Consumer and automotive to advance 3D sensing

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Dr Guillaume Girardin, at Yole Développement, sets out some of the forces driving the growth of 3D imaging and sensing technologies

Replicating human vision has long been a goal for many engineers working with machines, but to give machines the ability to perceive their surroundings means taking depth into account. Machines have great need of sensory input for autonomy and interaction: 3D imagers and sensors are a key part of this technology revolution.

For a long time, 3D imaging outside of the consumer market has been focused on the medical, industrial and defence markets. Imaging and sensing in 3D has been at the centre of medical imaging equipment manufacturers’ efforts for several decades: solid-state sensors have now replaced tubes and discrete photodiodes, helping CT scanners become the first 3D medical imaging modality; Cone Beam Computed Tomography (CBCT) has transformed 3D radiography; and optical coherence tomography (OCT) is a novel approach to 3D, currently using a spectral domain technique – OCT has found applications in ophthalmology and is now entering cardiology.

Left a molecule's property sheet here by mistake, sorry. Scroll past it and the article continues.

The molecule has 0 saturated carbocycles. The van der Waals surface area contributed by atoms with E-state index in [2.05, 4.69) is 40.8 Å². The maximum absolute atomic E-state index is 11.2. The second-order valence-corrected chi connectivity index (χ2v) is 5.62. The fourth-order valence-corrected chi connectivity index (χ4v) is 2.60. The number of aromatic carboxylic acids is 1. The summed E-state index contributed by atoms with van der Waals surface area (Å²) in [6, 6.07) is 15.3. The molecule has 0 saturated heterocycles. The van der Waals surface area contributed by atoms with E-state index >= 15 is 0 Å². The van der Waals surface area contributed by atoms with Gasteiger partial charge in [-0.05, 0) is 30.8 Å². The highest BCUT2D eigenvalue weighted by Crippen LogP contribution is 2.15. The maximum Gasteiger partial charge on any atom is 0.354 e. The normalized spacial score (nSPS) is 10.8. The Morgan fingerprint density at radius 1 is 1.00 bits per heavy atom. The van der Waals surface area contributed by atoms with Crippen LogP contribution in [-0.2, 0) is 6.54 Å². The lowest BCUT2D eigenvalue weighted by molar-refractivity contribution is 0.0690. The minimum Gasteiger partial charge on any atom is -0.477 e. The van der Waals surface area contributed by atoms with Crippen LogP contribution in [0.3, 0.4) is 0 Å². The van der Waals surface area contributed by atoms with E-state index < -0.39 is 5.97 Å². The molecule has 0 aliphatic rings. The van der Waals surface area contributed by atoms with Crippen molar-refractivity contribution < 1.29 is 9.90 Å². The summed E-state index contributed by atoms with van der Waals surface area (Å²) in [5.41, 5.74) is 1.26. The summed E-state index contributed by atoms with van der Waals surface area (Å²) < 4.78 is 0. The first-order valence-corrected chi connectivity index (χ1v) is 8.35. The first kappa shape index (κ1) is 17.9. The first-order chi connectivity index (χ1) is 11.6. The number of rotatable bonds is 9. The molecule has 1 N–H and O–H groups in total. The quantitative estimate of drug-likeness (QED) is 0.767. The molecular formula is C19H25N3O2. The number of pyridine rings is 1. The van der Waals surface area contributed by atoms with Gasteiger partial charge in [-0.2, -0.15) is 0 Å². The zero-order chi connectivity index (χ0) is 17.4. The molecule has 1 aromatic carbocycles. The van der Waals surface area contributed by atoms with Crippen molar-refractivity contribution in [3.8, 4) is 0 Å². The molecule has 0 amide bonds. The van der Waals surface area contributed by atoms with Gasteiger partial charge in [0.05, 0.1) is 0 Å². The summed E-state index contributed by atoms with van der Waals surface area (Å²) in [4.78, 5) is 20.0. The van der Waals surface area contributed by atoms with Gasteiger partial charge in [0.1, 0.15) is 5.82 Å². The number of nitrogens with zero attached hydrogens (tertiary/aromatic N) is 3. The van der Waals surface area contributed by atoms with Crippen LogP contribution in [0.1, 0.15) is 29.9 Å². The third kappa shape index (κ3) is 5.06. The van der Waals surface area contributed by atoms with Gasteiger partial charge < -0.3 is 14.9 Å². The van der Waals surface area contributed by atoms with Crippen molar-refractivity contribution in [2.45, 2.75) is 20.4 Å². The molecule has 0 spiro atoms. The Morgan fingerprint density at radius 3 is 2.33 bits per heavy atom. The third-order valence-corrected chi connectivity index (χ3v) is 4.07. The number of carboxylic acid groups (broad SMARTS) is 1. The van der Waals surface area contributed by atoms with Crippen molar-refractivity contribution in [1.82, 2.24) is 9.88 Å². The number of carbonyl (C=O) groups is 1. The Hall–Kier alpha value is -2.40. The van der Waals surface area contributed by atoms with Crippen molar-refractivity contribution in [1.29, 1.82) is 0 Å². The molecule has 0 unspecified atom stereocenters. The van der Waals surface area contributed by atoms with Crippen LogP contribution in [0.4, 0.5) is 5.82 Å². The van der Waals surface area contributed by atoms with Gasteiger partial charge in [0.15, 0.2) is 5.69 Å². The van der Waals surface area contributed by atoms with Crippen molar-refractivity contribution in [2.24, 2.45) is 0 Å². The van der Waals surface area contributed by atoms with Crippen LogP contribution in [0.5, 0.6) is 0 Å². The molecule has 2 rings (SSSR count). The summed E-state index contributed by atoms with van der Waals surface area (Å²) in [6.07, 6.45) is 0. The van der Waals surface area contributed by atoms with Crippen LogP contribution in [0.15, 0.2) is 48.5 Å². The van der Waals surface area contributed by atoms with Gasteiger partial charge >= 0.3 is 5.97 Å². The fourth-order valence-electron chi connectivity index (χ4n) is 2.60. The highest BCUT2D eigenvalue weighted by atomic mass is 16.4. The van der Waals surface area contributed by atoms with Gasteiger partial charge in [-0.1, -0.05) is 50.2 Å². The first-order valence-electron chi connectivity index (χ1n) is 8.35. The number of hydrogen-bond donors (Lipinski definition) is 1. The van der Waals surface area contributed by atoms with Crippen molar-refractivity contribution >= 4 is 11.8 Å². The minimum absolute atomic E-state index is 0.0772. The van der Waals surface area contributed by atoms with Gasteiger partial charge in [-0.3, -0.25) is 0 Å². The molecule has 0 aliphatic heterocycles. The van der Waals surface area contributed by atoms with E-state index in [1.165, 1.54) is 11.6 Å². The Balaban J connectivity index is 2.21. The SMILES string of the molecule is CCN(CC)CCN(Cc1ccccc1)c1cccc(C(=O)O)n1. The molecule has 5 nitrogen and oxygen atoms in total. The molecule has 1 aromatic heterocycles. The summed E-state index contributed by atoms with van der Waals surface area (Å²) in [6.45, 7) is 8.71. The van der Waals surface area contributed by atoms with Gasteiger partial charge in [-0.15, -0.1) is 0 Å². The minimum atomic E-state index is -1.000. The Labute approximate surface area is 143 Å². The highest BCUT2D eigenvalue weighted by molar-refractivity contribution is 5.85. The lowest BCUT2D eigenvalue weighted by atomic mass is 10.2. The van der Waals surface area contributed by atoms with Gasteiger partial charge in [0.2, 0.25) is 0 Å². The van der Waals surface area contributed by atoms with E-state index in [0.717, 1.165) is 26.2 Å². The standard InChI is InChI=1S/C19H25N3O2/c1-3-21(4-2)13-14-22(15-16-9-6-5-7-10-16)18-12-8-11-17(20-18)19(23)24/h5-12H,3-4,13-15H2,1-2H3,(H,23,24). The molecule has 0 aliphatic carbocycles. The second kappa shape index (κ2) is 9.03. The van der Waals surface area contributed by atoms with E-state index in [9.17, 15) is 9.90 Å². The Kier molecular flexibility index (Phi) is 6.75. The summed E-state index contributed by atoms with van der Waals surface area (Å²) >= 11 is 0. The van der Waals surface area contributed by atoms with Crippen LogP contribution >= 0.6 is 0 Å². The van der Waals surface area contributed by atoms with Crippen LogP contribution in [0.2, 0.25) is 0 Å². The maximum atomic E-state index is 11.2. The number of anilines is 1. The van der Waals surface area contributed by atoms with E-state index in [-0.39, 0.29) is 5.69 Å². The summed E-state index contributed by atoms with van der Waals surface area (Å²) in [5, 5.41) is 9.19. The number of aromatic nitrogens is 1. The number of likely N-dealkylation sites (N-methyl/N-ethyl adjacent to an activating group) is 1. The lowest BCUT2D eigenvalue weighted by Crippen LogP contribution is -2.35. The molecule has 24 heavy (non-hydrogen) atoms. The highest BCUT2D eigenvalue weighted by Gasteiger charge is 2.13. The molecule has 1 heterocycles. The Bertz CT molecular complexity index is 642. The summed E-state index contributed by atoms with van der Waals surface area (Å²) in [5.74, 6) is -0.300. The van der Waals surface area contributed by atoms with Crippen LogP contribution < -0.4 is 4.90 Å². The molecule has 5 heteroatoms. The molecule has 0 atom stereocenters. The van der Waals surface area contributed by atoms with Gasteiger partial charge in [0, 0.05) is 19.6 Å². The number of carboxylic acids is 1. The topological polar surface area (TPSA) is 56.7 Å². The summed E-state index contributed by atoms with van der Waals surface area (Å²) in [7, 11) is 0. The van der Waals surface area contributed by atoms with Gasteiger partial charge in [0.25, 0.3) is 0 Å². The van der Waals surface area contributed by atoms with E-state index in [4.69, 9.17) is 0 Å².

In the industrial field, use of 3D models is increasing in the construction world thanks to new technologies such as drones and the ability to process the data more effectively. Construction Information Services (CIS) and Building Information Modelling (BIM) are the main applications of 3D imaging and sensing in industry.